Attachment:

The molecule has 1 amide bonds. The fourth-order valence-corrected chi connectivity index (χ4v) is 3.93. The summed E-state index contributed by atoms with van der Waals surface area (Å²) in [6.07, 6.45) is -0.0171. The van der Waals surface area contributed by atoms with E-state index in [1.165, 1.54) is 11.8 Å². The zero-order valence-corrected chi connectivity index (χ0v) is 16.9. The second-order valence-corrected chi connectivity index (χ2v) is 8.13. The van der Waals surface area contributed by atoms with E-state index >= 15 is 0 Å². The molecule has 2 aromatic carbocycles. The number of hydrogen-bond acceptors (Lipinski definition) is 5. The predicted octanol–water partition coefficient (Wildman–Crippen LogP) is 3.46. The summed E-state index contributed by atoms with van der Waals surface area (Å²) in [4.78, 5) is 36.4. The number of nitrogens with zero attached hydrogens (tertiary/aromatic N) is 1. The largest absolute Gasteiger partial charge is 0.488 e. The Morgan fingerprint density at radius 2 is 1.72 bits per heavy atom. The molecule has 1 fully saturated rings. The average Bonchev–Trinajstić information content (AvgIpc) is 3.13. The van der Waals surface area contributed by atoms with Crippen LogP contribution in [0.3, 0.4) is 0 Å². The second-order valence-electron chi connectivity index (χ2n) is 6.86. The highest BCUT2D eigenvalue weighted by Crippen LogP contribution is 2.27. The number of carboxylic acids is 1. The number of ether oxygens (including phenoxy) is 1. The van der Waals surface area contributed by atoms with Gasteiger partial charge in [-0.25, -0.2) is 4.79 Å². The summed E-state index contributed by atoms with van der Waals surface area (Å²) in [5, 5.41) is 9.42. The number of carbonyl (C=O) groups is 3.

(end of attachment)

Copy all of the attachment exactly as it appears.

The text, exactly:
The molecule has 1 amide bonds. The fourth-order valence-corrected chi connectivity index (χ4v) is 3.93. The summed E-state index contributed by atoms with van der Waals surface area (Å²) in [6.07, 6.45) is -0.0171. The van der Waals surface area contributed by atoms with E-state index in [1.165, 1.54) is 11.8 Å². The zero-order valence-corrected chi connectivity index (χ0v) is 16.9. The second-order valence-corrected chi connectivity index (χ2v) is 8.13. The van der Waals surface area contributed by atoms with E-state index >= 15 is 0 Å². The molecule has 2 aromatic carbocycles. The number of hydrogen-bond acceptors (Lipinski definition) is 5. The predicted octanol–water partition coefficient (Wildman–Crippen LogP) is 3.46. The summed E-state index contributed by atoms with van der Waals surface area (Å²) in [4.78, 5) is 36.4. The number of nitrogens with zero attached hydrogens (tertiary/aromatic N) is 1. The largest absolute Gasteiger partial charge is 0.488 e. The Morgan fingerprint density at radius 2 is 1.72 bits per heavy atom. The molecule has 1 fully saturated rings. The average Bonchev–Trinajstić information content (AvgIpc) is 3.13. The van der Waals surface area contributed by atoms with Crippen LogP contribution in [0.3, 0.4) is 0 Å². The second-order valence-electron chi connectivity index (χ2n) is 6.86. The highest BCUT2D eigenvalue weighted by Crippen LogP contribution is 2.27. The number of carboxylic acids is 1. The number of ether oxygens (including phenoxy) is 1. The van der Waals surface area contributed by atoms with Gasteiger partial charge in [-0.25, -0.2) is 4.79 Å². The summed E-state index contributed by atoms with van der Waals surface area (Å²) in [5, 5.41) is 9.42. The number of carbonyl (C=O) groups is 3.